Studies over the last couple of decades have shown that young people are voting with their feet when it comes to studying more difficult school mathematics.
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Numbers of HSC maths students are dwindling.

In fact, it is a serious national issue that will only be addressed by being taken on by the whole society – parents, educators, business and governments.

There is consensus that fewer young people taking the higher end mathematics means that we will have increasing shortages of key science, technology, engineering and mathematics (STEM) graduates able to drive innovation and create the jobs of the future, whether in mining, sustainability or finance.

This puts the country’s international competitiveness and whole economic future at risk.

Of course STEM careers, based on high level school mathematics, are not a pathway for all students.

However, our increasingly technological world requires everyone to have higher levels of numeracy than ever before.

This is as true in the workplace as it is in everyday life where we face important financial and other decisions on a daily basis.

Consider the forthcoming federal election campaign.

Politicians will try to convince us to vote for them with arguments that will rely heavily on data. Voters should critically analyse their arguments, and that relies on having both the mathematical skills and the confidence to do so.

The second of these, confidence, is not likely to be increased by making students study mathematics when they don’t want to.

The students not going on to STEM careers already leave school having been taught far more maths than they will use.

But too often they leave without appreciating the subject, understanding how it can be used or seeing themselves as competent users of maths.

The mathematics community has identified a wide range of causes of this drop in numbers of students taking mathematics. These include an overcrowded curriculum; maths teaching skills among those teaching the subject; many students ‘turned off’ mathematics; career counselling; teacher preparation; and not enough time for learning mathematics.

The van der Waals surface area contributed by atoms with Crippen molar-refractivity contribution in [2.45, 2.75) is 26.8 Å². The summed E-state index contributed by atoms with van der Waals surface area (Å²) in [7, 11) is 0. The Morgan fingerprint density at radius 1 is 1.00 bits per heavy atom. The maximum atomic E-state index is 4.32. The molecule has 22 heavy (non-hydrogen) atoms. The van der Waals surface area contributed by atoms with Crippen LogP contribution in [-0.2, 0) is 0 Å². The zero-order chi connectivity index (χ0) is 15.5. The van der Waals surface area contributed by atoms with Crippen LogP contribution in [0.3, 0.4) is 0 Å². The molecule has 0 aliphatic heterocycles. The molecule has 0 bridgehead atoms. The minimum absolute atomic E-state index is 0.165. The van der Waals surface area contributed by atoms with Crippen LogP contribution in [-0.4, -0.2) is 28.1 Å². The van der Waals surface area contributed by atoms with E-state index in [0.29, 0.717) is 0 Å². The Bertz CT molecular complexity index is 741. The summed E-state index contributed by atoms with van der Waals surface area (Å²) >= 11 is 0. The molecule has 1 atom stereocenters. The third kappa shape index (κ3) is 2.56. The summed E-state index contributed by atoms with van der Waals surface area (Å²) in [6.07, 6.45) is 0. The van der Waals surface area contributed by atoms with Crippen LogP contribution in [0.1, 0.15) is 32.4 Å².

And there are more.

All of these are certainly worthy of investigating and addressing.

That is why, as part of its development of a 10-year plan for the Mathematical Sciences, the Australian Academy of Sciences has identified issues in school mathematics as one of the seven key areas, alongside other important areas including university teaching of mathematics, mathematics research and links with industry.

The Decadal Plan is intended as the blueprint for taking Australian mathematics – and school mathematics in particular – back to the top of the tree where it belongs. However the plan will not be able to establish the kind of society-wide changes to thinking about mathematics and its place and importance in the lives of Australians that are necessary.

The education sector can only go so far. We can build the professional expertise of current and

future primary and secondary teachers of mathematics. We can work on teaching mathematics in ways that engage and excite all students.

We can generate school leavers who have the mathematical skills to drive both economic and social well-being.

But alongside this we need a population informed about and committed to the mathematical well-being of Australia.

Leaders who understand and promote the countless ways in which mathematics is essential in what businesses and governments do.

And scientists, engineers and technologists who do likewise.

And parents who talk positively about mathematics with their children on a daily basis.

Are you up for it?

Dr Kim Beswick, President Australian Association of Mathematics Teachers

Will Morony, Chief Executive Officer Australian Association of Mathematics Teachers

CALCULATE: Girls outnumber boys, and maths student numbers generally are falling fast.